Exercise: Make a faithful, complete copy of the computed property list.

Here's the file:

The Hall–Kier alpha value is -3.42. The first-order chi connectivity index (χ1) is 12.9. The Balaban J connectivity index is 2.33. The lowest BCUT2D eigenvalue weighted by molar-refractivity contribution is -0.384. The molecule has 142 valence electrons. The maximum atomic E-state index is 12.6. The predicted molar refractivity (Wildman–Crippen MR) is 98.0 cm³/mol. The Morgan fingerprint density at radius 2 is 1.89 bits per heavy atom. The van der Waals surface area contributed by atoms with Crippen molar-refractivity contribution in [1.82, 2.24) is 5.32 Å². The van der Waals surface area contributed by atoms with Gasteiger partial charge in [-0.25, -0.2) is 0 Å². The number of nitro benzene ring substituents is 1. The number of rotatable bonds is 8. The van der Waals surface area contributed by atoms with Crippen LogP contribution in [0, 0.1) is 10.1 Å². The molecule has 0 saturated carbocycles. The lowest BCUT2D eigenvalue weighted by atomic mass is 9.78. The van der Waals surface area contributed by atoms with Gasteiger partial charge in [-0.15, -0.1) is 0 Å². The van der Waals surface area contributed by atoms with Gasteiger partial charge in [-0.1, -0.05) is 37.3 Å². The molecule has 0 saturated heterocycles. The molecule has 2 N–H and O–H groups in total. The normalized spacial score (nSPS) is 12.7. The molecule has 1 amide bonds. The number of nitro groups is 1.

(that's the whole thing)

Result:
The Hall–Kier alpha value is -3.42. The first-order chi connectivity index (χ1) is 12.9. The Balaban J connectivity index is 2.33. The lowest BCUT2D eigenvalue weighted by molar-refractivity contribution is -0.384. The molecule has 142 valence electrons. The maximum atomic E-state index is 12.6. The predicted molar refractivity (Wildman–Crippen MR) is 98.0 cm³/mol. The Morgan fingerprint density at radius 2 is 1.89 bits per heavy atom. The van der Waals surface area contributed by atoms with Crippen molar-refractivity contribution in [1.82, 2.24) is 5.32 Å². The van der Waals surface area contributed by atoms with Gasteiger partial charge in [-0.25, -0.2) is 0 Å². The number of nitro benzene ring substituents is 1. The number of rotatable bonds is 8. The van der Waals surface area contributed by atoms with Crippen LogP contribution in [0, 0.1) is 10.1 Å². The molecule has 0 saturated carbocycles. The lowest BCUT2D eigenvalue weighted by atomic mass is 9.78. The van der Waals surface area contributed by atoms with Gasteiger partial charge in [-0.15, -0.1) is 0 Å². The van der Waals surface area contributed by atoms with Gasteiger partial charge in [-0.1, -0.05) is 37.3 Å². The molecule has 0 saturated heterocycles. The molecule has 2 N–H and O–H groups in total. The normalized spacial score (nSPS) is 12.7. The molecule has 1 amide bonds. The number of nitro groups is 1.